Firearms giant H&K has dominated a large segment of the shooting industry for decades, with the notable exception of the US civilian market. Their rifles have been so expensive or restricted, they are comparatively rare in civilian hands. As with most firearms, there have been numerous clones, .22-caliber versions, and look-alikes out there, but very few H&K guns have made it to the civilian market.
Perhaps indicating a change in direction, H&K recently released their own polymer 30-round AR-15 magazine without much fanfare. Personally, I am a fan of translucent magazines, and I have been ever since I saw the old G36 magazines. While I like the windowed PMAG's, being able to assess the load status of a magazine by looking anywhere on the mag appeals to me. Let's take a look at what H&K brings to the table.
The H&K magazine is designed along the same concepts as most H&K products. It is a simple box-type magazine with a removable floorplate. It is translucent along the entire length of the body, with the exception of the floorplate, which is black polymer. In a departure from most modern magazines, the H&K mag does not have guide grooves for a stripper clip spoon. The magazine features a ridged body to aid in removal from pouches and insertion into the weapon.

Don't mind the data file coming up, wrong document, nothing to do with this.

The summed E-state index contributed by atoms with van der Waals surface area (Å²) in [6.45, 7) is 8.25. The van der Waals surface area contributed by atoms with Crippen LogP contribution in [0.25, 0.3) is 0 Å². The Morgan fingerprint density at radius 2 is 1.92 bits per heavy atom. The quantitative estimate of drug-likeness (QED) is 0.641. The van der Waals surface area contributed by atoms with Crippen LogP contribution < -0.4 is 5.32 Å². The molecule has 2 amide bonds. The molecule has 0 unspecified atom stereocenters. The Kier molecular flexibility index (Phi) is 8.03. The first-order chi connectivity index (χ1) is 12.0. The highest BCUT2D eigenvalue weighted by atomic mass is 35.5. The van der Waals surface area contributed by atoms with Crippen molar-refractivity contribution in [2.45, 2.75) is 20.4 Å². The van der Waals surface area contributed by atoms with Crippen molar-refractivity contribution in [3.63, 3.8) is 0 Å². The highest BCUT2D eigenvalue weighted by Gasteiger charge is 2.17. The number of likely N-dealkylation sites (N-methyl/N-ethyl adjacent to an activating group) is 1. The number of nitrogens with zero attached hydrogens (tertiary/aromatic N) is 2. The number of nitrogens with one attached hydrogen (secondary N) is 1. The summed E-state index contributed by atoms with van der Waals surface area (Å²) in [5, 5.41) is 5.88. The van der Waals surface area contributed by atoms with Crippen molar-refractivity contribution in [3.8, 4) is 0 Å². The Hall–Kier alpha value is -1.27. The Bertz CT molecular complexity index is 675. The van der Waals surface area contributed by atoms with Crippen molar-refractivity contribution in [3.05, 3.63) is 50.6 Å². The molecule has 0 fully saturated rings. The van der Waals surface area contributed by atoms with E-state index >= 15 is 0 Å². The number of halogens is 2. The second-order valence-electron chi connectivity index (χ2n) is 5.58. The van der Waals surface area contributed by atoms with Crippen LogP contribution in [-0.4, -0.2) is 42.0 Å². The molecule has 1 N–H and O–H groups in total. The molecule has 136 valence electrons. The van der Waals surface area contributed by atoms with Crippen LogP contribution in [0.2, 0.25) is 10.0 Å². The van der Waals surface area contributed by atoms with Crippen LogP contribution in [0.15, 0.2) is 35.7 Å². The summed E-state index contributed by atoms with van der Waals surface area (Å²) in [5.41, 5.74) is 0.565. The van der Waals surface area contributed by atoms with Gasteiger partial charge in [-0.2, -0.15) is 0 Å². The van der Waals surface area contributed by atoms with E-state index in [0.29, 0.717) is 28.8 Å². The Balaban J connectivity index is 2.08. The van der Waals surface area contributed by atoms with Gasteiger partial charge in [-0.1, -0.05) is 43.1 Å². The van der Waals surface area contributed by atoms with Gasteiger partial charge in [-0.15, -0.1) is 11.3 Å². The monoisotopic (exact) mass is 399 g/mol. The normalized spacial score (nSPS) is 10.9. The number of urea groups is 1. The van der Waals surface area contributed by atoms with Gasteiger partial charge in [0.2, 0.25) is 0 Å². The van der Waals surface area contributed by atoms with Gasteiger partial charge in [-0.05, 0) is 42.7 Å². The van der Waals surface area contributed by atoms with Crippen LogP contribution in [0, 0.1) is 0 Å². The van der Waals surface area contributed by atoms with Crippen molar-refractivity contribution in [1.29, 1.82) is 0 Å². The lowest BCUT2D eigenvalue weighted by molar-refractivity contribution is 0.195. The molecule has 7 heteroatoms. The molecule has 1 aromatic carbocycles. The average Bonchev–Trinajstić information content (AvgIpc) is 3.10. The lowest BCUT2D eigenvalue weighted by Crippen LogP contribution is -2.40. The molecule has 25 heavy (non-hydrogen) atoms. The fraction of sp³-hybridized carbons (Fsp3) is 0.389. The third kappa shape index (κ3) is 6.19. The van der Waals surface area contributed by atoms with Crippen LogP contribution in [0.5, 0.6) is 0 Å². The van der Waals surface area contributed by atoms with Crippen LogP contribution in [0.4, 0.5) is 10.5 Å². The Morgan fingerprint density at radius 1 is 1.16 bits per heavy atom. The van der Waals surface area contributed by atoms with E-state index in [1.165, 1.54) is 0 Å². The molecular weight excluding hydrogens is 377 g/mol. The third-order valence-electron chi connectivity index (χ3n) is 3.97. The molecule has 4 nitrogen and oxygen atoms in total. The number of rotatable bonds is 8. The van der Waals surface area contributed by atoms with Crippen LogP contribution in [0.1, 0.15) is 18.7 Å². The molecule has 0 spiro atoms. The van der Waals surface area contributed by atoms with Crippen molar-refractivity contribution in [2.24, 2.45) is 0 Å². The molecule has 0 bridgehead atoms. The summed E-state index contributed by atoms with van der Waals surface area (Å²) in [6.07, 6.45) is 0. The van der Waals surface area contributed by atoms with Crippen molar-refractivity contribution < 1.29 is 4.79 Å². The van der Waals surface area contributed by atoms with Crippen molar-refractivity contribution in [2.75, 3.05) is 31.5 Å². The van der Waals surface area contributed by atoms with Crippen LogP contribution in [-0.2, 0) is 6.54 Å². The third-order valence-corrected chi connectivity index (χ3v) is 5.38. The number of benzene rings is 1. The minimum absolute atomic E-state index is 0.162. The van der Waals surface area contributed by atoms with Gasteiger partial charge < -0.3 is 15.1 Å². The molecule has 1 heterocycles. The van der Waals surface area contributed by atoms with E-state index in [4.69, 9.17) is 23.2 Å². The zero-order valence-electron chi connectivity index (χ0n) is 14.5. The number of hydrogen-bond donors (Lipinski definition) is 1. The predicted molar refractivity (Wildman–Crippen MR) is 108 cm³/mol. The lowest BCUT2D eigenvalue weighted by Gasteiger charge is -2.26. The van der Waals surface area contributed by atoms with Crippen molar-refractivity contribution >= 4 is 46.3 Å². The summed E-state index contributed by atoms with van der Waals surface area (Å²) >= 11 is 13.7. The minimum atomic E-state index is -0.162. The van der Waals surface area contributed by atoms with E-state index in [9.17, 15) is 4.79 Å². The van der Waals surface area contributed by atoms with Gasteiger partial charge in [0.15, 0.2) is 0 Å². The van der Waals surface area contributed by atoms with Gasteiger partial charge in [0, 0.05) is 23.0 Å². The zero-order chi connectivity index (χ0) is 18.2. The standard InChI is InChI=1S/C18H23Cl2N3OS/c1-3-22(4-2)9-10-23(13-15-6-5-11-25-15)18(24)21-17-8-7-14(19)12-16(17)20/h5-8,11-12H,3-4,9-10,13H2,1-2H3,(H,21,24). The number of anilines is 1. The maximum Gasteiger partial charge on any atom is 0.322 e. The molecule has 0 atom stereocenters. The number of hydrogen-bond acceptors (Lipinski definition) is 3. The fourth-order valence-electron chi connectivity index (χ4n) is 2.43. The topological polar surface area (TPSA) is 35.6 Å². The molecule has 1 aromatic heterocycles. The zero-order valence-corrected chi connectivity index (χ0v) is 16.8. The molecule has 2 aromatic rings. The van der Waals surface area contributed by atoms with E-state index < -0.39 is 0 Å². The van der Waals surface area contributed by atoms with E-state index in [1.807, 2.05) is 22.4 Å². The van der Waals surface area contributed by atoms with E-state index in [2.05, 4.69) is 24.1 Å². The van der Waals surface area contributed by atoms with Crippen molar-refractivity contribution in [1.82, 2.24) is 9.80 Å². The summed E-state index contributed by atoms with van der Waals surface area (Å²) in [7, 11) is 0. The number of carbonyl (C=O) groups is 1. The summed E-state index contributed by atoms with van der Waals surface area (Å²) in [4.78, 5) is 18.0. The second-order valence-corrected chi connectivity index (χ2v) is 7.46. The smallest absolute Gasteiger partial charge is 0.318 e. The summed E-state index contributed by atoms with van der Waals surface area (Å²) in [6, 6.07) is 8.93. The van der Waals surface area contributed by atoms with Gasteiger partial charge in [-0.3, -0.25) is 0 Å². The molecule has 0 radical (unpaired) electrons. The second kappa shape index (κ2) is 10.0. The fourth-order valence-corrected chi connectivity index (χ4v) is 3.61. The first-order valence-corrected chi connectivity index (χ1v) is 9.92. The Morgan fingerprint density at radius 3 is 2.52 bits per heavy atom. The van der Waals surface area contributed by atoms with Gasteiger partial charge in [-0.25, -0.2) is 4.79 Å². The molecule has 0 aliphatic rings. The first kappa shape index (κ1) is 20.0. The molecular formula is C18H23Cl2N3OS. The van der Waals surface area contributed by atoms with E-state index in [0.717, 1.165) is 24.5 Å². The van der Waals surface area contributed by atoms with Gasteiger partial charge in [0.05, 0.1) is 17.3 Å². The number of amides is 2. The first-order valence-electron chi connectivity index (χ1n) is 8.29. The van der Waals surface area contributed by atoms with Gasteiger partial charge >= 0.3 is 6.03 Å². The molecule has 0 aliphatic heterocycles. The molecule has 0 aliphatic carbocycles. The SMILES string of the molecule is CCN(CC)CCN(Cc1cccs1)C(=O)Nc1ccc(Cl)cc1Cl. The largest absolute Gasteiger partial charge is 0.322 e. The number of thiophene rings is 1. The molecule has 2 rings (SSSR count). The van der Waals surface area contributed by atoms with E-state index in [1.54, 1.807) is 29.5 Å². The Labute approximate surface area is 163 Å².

These ridges are much more aggressive than the ridges on a PMAG or a Lancer. In my testing, I found these ridges to be a little too aggressive when combined with the wide body of the magazine. Lets take a closer look at that, because for some shooters, it's going to be a big deal.
H&K took a fair amount of inspiration from its G36 magazines when they designed their AR magazine. Although they do not clip together like their parent design, they are much wider than other popular double-stack 5.56 magazines.
In testing, the H&K magazines were a bit harder to get out of a pouch, especially when prone. The had a little more hang-up on each other in double mag pouches, but worked well when paired with a single mag such as a GI-type, PMAG, Lancer, and so on.
The H&K mags also feature an over-insertion stop, which is simply a massive ridge around the top of the magazine where the grip texture stops. This really only comes into play at the spine of the mag, as the ridge is not contoured to the magwell like the Lancer L5's.
Disassembly and Internals
The H&K mag disassembles easily using the tip of a round to pry the base of the magazine off. There is a small notch in the mag body below the H&K logo for you to press the round in and slide the floorplate back off of the mag. The spring and follower can then be removed to complete the disassembly. Putting the magazine back together is simple, drop the follower and the spring back into the magazine box, and slide the floorplate back on and lock it into place with the locking tabs on the magazine's body.
The internal surfaces of the magazine box are extremely smooth, and polished to an almost mirror shine. We'll see how well that holds up after the magazine has been cycled a few times with sand in it.
The spring appears to be a standard-spec spring, with one major difference from the springs you would find in a PMAG or GI magazine. It does not capture the follower. The anti-tilt follower simply drops on top of the spring, and does not have a hook or a catch for the spring to attach. Whether this is an advantage or a liability remains to be seen.